Also according to ADOTT, its Board of Trustees opposed the Church of Nigeria’s resolution.
ADOTT’s Board of Trustees met on January 11, 2024, and voted to oppose any attempt at dissolution, including pursuing the present legal action, it disclosed.
It said, “Although all members of the Board of Trustees were notified of the meeting and informed of its purpose, only five members attended, four of which voted to oppose the Church of Nigeria’s resolution and the other abstaining.”
Meanwhile, ADOTT asked the Court to issue a temporary restraining order enjoining Defendants from dissolving ADOTT.
Temporary restraining orders are “used to preserve the status quo as it existed prior to a controversy pending a full determination on the merits of that controversy.”
Conclusions Of Law
According to the court, ADOTT’s Constitution includes no provision regarding the dissolution of ADOTT—and notably does not provide authority allowing the Church of Nigeria to dissolve ADOTT—and thus the Indiana Nonprofit Corporation Act controls the procedure of such an action.
The court said, “There are various procedures for dissolving an entity pursuant to the Indiana Nonprofit Corporation Act. These various procedures, outlined in Ind. Code 23-17-22, have not been followed by the Church of Nigeria in attempting to dissolve ADOTT, nor have they been followed by ADOTT’s Board of Trustees.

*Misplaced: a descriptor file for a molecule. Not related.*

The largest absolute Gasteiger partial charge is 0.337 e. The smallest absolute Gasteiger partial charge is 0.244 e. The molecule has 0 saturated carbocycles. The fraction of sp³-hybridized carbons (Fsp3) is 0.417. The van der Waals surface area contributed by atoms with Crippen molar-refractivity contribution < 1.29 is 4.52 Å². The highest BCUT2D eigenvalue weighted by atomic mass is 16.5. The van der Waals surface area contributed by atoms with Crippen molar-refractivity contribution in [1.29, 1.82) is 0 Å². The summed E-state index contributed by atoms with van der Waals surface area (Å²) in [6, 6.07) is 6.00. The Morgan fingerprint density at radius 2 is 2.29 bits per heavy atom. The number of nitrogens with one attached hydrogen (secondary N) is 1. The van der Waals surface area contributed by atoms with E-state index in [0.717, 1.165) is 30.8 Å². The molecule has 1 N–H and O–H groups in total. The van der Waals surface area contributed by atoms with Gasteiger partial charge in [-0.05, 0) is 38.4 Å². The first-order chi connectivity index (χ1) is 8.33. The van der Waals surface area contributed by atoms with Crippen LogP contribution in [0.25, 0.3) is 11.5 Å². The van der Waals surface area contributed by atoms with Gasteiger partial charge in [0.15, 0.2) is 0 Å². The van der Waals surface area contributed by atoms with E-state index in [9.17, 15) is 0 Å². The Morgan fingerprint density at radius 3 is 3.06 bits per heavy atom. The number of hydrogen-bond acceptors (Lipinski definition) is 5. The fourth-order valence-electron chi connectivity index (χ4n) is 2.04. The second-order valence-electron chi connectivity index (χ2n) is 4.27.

“In fact, not only has ADOTT’s Board of Trustees never agreed to dissolve ADOTT, but it adopted a resolution opposing the Church of Nigeria’s attempt to do so. Because no lawful procedure for dissolving ADOTT has been followed, ADOTT has proven that it has a likelihood of success on the merits of its declaratory judgment action.
The Court “finds that ADOTT has demonstrated that it will suffer irreparable harm for which there is no adequate remedy at law”.
It added, “Since September of 2023, at which point the Church of Nigeria’s legislative body passed a resolution to dissolve ADOTT by February 2, 2024, conflict has developed within ADOTT, and division has begun.
“ADOTT has lost members and clergy, causing harm to the goodwill it has created and grown since its inception in 2011. ADOTT also faces risks to its finances and resources in light of the potential dissolution.
“Further, ADOTT has suffered spiritual harm which cannot be compensated by damages. Thus, the Court finds that ADOTT has demonstrated that it will suffer irreparable harm for which there is no adequate remedy at law.
“As mentioned, the impending dissolution has already affected ADOTT in various ways, and any further actions by Defendants toward full dissolution have the potential to permanently harm ADOTT.
“On the other hand, no evidence was presented regarding the harm Defendants may suffer resulting from the granting of Plaintiff’s Motion for Temporary Restraining Order. Thus, the Court finds that the threatened injury to ADOTT outweighs the potential harm to Defendants.”